“I wasn’t planning to actually make a full-fledged play out of my project, but I did because I had content that I felt that I needed to rush to get onstage and a brief window where Americans were thinking about race,” Deavere Smith said, citing the cellphone videos of police killing unarmed black people. “These windows are always brief, and in fact, I think it is not a picture that is as strong right now as it was, say, in 2015, because other things are happening and some of those things are distractions.”

“I don’t need to know any more smart people. I’d like to meet more kind people.”

Deavere Smith was participating in a panel discussion with CNN commentator Van Jones and former Obama White House chief of staff Valerie Jarrett recently at New York’s 92nd Street Y recently when she reiterated that an actor’s greatest tool is empathy. That empathy, combined with curiosity, results in the most emotionally arresting performance of Notes From the Field, when Deavere Smith recreates the words of Allen Bullock, the protester who filmed the arrest of Freddie Gray.

Her performance, filmed in front of a live audience at Second Stage Theater in New York, is kinetic and engaging. Her face is superimposed on a huge screen behind her as she walks the stage, video camera in hand, sporting a Copwatch hoodie. She recreates Bullock’s anguish at witnessing Gray being thrown into a Baltimore police wagon, his anger as he saw officers restraining Gray with leg shackles and dragging him away, simply for the mistake of making eye contact with them. Deavere Smith challenges the audience to see Gray as both subject and object.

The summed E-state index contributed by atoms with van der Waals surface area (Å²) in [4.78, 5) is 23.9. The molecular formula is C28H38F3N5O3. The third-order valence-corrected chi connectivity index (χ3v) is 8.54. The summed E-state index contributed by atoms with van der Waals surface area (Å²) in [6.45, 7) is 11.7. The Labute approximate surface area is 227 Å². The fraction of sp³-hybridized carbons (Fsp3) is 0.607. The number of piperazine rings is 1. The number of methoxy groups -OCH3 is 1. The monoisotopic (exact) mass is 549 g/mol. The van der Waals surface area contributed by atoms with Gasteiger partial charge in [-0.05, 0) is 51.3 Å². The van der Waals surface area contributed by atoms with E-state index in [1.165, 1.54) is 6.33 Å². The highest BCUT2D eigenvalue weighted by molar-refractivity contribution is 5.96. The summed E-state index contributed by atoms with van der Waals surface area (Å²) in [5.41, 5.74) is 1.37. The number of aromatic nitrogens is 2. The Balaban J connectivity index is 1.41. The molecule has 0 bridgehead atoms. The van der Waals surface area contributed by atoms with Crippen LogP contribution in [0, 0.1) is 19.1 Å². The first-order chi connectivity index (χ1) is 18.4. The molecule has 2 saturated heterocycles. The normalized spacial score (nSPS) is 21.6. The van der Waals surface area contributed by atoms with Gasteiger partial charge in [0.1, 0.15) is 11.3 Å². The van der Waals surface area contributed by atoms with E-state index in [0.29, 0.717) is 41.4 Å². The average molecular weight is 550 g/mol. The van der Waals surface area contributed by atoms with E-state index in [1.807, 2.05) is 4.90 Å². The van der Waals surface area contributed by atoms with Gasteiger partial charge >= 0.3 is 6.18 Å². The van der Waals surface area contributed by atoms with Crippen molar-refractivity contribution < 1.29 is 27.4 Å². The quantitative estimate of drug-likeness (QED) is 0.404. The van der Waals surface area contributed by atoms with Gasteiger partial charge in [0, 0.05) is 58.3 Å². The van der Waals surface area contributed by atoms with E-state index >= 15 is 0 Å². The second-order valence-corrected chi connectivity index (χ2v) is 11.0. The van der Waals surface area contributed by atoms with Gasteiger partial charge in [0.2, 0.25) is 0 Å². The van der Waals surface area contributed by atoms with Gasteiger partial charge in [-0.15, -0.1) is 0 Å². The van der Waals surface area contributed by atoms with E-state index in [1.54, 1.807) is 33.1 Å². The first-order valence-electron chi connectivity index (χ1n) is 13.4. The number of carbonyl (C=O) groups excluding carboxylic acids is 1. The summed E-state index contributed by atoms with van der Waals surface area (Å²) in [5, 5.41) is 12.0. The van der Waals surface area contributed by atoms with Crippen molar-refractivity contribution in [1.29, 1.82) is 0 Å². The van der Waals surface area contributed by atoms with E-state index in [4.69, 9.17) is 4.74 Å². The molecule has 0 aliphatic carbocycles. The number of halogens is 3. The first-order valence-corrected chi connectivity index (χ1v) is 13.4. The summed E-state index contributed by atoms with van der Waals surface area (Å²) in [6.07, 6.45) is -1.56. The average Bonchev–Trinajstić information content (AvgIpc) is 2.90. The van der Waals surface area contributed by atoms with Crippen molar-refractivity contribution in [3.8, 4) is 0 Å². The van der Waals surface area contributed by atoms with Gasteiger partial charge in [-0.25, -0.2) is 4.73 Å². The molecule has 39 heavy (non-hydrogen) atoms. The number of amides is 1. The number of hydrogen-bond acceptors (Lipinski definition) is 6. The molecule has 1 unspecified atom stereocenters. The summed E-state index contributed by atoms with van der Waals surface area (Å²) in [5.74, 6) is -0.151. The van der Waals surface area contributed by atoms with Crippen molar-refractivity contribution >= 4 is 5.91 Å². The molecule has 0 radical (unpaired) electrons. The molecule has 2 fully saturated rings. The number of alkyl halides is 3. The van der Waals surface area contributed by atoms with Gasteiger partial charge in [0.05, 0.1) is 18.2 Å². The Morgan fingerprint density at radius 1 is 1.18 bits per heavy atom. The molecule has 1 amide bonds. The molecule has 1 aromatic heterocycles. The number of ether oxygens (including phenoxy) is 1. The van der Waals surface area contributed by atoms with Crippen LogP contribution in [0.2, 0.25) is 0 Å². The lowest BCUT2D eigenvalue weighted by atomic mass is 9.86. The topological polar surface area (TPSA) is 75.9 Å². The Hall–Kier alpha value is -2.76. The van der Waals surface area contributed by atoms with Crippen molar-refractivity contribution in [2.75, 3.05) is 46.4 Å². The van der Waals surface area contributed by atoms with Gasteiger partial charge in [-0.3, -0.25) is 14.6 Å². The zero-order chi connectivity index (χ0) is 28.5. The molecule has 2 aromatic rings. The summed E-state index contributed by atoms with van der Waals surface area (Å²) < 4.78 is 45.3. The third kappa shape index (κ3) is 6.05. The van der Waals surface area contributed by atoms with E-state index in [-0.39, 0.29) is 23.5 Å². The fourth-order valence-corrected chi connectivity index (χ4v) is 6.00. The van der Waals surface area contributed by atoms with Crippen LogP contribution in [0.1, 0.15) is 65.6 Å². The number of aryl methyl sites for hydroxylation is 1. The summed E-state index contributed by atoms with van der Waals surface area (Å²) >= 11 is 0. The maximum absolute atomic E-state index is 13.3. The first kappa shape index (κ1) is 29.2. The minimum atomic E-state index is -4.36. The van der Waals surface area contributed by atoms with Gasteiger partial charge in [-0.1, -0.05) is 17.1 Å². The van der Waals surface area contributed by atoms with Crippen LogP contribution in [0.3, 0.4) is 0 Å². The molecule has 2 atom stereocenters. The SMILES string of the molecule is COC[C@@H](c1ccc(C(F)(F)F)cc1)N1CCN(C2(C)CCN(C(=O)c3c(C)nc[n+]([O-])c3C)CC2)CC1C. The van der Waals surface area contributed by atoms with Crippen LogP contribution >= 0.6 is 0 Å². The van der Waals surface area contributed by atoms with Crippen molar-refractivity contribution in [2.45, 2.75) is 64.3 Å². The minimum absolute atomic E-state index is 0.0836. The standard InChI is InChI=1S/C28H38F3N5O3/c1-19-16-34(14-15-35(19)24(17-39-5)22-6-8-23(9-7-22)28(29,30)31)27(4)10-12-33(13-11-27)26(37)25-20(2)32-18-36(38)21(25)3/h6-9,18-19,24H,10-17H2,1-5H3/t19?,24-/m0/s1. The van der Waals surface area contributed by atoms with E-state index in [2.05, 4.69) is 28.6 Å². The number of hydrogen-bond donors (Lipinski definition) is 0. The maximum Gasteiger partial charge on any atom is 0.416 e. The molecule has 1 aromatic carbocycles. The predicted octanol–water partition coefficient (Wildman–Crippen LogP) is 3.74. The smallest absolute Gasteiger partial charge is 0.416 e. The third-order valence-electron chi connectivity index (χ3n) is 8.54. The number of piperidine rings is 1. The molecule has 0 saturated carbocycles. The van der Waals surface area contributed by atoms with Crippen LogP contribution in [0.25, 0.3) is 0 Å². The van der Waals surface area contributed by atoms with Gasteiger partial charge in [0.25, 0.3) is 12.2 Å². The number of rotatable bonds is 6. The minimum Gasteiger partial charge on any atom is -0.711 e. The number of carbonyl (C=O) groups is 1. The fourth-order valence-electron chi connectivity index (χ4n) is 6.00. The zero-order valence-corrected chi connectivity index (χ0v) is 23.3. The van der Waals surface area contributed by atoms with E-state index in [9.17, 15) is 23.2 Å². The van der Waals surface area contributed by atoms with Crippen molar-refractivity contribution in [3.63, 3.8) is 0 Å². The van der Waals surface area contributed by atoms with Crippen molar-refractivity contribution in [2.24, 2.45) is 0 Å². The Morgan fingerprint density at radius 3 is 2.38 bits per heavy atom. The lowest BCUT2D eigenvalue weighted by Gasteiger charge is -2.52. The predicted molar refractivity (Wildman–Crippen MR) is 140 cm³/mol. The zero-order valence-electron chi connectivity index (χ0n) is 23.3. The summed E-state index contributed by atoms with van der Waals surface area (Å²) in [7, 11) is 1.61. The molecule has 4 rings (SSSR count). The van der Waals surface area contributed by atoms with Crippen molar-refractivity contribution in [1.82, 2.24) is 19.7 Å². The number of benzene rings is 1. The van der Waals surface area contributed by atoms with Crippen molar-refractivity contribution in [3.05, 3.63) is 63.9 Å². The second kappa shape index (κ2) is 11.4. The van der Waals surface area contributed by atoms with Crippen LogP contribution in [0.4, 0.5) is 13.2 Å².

Despite a dramatic deep dive that complements the work of Michelle Alexander (The New Jim Crow: Mass Incarceration in the Age of Colorblindness) and Ava DuVernay (13th), Deavere Smith isn’t ready to call herself a prison abolitionist, like those who want to raze the prison-industrial complex entirely. But she thinks efforts to ban The New Jim Crow from prisons, or shut down prison libraries altogether, are misguided.

“It’s terrible. Terrible,” Deavere Smith said. “They can try to ban it all they want, but you and I both know that the walls of prisons are very porous.”